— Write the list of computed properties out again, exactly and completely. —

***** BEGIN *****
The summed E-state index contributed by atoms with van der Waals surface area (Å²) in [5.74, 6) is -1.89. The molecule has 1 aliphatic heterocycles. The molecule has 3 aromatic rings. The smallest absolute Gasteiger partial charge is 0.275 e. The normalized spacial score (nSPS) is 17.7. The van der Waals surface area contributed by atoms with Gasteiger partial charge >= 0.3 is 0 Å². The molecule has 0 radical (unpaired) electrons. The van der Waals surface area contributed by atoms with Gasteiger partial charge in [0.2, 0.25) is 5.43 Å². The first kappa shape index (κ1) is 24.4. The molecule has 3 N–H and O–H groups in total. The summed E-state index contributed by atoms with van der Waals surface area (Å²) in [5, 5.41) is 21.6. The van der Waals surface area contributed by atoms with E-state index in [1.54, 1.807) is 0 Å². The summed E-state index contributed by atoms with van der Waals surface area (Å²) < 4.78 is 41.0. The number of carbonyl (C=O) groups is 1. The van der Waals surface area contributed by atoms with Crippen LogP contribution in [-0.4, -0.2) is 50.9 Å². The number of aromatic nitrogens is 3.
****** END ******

The summed E-state index contributed by atoms with van der Waals surface area (Å²) in [5.74, 6) is -1.89. The molecule has 1 aliphatic heterocycles. The molecule has 3 aromatic rings. The smallest absolute Gasteiger partial charge is 0.275 e. The normalized spacial score (nSPS) is 17.7. The van der Waals surface area contributed by atoms with Gasteiger partial charge >= 0.3 is 0 Å². The molecule has 0 radical (unpaired) electrons. The van der Waals surface area contributed by atoms with Gasteiger partial charge in [0.2, 0.25) is 5.43 Å². The first kappa shape index (κ1) is 24.4. The molecule has 3 N–H and O–H groups in total. The summed E-state index contributed by atoms with van der Waals surface area (Å²) in [5, 5.41) is 21.6. The van der Waals surface area contributed by atoms with E-state index in [1.54, 1.807) is 0 Å². The summed E-state index contributed by atoms with van der Waals surface area (Å²) < 4.78 is 41.0. The number of carbonyl (C=O) groups is 1. The van der Waals surface area contributed by atoms with Crippen LogP contribution in [-0.4, -0.2) is 50.9 Å². The number of aromatic nitrogens is 3.